purpose of the meeting was for the two leaders to emerge denying a spate
of recent reports of a rift in relations between the two republics of
the Federal Republic of Yugoslavia. The Montenegrin and Serbian
leaderships have at times appeared divided over how to resolve the
ongoing mass protests in Serbia, with some Montenegrins, notably Premier
Milo Djukanovic, advocating that at least partial concessions be made to
end the crisis. Federal Yugoslav Foreign Minister Milan Milutinovic's
failure to attend the 18 January funeral of Montenegrin Foreign Minister
Janko Jeknic had been interpreted as a sign that relations between
Serbia and Montenegro were deteriorating. -- Stan Markotich

WORLD BANK TO GRANT MOLDOVA LOANS FOR REFORMS. Moldova will get $100
million of credits from the World Bank in 1997, Moldpres reported on 22
January. The money is for various projects, including programs to speed
up industrial restructuring and stimulate private investment. James
Parks, the bank's permanent representative in Moldova, said the bank has
been "encouraged" by recent statements made by Moldova's new President
Petru Lucinschi and Premier Ion Cebuc in favor of speeding up economic
reforms and the transition to a market economy. "The slowdown in
structural reform has contributed to a further decline in industrial
output," Parks said, speaking of the previous government. According to
official data released on 21 January, the gross domestic product and
industrial output both fell by a record 8% in 1996. -- Dan Ionescu

DISPUTE OVER NEXT BULGARIAN GOVERNMENT CONTINUES. Bulgarian Socialist
Party (BSP) leader Georgy Parvanov denied his party plans to organize
"counter-rallies" against the opposition's protests, Standart reported
on 23 January, but said the BSP could undertake "civilized mass action"
to support the formation of a new BSP government. Stefan Savov, co-
chairman of the opposition People's Union, said that if President Petar
Stoyanov gives a mandate to the BSP, the BSP's attempt to form a cabinet
would lead to "unwanted consequences" for Bulgaria. Union of Democratic
Forces Chairman Ivan Kostov was cited by Trud saying that if the
opposition agrees to a new BSP cabinet that would mean accepting that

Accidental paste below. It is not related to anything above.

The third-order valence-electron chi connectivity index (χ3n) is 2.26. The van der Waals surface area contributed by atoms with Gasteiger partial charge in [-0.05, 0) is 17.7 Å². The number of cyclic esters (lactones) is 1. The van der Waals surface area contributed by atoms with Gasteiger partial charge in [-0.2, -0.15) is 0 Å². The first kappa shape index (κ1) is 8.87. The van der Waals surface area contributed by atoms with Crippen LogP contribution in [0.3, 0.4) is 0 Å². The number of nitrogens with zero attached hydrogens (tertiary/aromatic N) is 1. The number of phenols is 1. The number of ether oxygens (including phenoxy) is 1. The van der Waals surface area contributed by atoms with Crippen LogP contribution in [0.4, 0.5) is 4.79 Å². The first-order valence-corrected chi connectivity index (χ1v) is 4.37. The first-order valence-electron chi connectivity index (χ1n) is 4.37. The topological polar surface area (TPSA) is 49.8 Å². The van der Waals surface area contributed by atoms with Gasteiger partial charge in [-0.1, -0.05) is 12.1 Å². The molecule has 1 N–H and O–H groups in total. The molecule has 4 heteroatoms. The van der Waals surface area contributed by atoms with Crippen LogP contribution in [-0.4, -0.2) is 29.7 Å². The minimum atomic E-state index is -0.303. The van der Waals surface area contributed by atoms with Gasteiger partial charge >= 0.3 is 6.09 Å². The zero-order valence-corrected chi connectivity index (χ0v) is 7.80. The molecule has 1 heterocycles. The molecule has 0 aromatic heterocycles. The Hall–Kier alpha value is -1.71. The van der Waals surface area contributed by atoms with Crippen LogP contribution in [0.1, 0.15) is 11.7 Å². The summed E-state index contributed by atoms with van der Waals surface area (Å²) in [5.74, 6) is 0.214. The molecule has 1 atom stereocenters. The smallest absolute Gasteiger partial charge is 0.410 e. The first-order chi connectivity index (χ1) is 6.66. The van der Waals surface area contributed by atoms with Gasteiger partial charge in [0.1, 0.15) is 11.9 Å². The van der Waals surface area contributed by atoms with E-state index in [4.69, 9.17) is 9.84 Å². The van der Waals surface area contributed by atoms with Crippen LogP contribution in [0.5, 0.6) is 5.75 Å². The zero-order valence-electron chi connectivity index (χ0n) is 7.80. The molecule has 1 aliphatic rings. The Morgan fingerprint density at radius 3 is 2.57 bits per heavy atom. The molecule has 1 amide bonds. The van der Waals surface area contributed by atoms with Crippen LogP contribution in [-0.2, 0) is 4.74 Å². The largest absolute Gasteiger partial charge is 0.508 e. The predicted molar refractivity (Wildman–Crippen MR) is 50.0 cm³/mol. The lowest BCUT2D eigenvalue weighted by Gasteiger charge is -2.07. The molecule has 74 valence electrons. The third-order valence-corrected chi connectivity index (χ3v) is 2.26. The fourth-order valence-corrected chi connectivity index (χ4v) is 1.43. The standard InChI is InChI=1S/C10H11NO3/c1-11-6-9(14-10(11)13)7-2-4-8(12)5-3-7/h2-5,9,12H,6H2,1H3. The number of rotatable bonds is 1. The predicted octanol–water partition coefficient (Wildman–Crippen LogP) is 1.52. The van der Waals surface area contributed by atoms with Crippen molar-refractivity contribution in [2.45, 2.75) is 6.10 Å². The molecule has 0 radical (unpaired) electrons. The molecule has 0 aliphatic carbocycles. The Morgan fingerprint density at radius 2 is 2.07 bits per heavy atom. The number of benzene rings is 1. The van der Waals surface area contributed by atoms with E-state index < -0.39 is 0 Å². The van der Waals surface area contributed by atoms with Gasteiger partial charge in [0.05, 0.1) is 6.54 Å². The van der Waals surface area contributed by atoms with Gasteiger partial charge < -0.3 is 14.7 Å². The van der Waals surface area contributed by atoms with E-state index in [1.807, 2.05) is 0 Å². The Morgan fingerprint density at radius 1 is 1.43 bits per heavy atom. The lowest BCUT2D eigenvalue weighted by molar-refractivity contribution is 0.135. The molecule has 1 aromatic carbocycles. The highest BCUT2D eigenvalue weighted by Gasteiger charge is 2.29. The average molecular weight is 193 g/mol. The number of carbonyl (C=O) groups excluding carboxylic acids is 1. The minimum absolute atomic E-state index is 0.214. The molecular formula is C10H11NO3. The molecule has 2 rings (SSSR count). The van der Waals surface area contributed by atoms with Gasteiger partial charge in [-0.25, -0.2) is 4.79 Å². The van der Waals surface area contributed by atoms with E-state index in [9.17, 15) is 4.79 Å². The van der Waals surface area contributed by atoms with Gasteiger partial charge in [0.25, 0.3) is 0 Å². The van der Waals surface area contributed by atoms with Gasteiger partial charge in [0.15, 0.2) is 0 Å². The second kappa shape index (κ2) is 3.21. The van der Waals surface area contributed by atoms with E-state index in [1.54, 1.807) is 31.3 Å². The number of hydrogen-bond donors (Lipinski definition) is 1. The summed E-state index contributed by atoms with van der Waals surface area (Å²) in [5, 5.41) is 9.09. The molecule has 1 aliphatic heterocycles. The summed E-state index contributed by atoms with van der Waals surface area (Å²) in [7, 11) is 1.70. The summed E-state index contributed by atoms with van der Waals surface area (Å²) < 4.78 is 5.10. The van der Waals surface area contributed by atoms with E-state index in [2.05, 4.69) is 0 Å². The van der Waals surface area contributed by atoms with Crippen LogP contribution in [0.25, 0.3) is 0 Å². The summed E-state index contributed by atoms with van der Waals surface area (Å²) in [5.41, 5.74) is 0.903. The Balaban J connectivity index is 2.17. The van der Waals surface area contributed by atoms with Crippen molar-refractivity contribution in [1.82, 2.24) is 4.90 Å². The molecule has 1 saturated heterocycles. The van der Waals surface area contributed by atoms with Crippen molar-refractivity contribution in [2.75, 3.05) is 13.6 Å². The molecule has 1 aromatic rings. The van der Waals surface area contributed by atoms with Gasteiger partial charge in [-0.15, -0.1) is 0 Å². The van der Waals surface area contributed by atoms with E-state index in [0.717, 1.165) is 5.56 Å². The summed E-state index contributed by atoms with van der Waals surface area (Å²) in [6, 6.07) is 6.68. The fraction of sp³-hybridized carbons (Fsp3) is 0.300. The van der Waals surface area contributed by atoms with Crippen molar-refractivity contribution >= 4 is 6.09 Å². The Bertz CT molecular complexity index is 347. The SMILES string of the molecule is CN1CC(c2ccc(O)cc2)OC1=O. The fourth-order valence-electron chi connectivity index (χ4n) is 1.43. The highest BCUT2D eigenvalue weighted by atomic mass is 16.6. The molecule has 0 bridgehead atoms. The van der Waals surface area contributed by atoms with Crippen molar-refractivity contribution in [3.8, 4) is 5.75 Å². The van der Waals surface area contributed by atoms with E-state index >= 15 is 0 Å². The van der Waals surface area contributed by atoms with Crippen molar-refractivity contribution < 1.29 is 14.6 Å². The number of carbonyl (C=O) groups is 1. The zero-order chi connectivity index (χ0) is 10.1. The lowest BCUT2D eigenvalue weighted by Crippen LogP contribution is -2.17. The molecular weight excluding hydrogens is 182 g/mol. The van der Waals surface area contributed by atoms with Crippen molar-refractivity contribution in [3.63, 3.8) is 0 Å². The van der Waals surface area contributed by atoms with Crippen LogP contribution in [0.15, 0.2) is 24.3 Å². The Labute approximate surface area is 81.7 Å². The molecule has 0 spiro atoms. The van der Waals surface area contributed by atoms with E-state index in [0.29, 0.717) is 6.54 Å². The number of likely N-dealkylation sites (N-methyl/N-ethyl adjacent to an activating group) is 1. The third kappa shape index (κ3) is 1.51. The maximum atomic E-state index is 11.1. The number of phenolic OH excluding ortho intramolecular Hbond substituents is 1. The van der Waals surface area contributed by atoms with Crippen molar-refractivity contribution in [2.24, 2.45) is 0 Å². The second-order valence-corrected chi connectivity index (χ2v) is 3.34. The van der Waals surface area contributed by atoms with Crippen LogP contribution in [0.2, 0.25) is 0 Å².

the Socialists hadn't failed and giving them a grace period. Stoyanov
and Vice President Todor Kavaldzhiev, elected on the opposition ticket
in the fall 1996 presidential election, took office in an official
ceremony on 22 January. -- Maria Koinova

ALBANIAN COURT SENTENCES PROTESTERS. Tirana District Court Chief Judge
Qazim Gjonaj sentenced 13 out of 54 defendants to between one and two
weeks in jail for participating in recent protests, Reuters reported on
22 January. Another 41 were fined 5,000 to 20,000 leks (about $50-$200)
and two were acquitted. The average monthly wage in Albania is around
$80. The protesters had participated in an anti-government demonstration
on 19 January organized by the opposition Socialist Party and the Center
Pole coalition. Prosecutors also started proceedings against the
organizers. The Socialist Party has pledged to sue the government for
using violence against the demonstrators. The protests were triggered by
the collapse of pyramid schemes; in a related development, AFP reported
on 23 January that the Albanian government had arrested about 50 people
for alleged involvement in those schemes. In other news, an appeals
court on 20 January acquitted former politburo member Pali Miska from
charges of crimes against humanity but upheld long prison terms for
eight other communist-era officials. -- Fabian Schmidt

[As of 12:00 CET]

Compiled by Tom Warner

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            Copyright (c) 1997 Open Media Research Institute, Inc.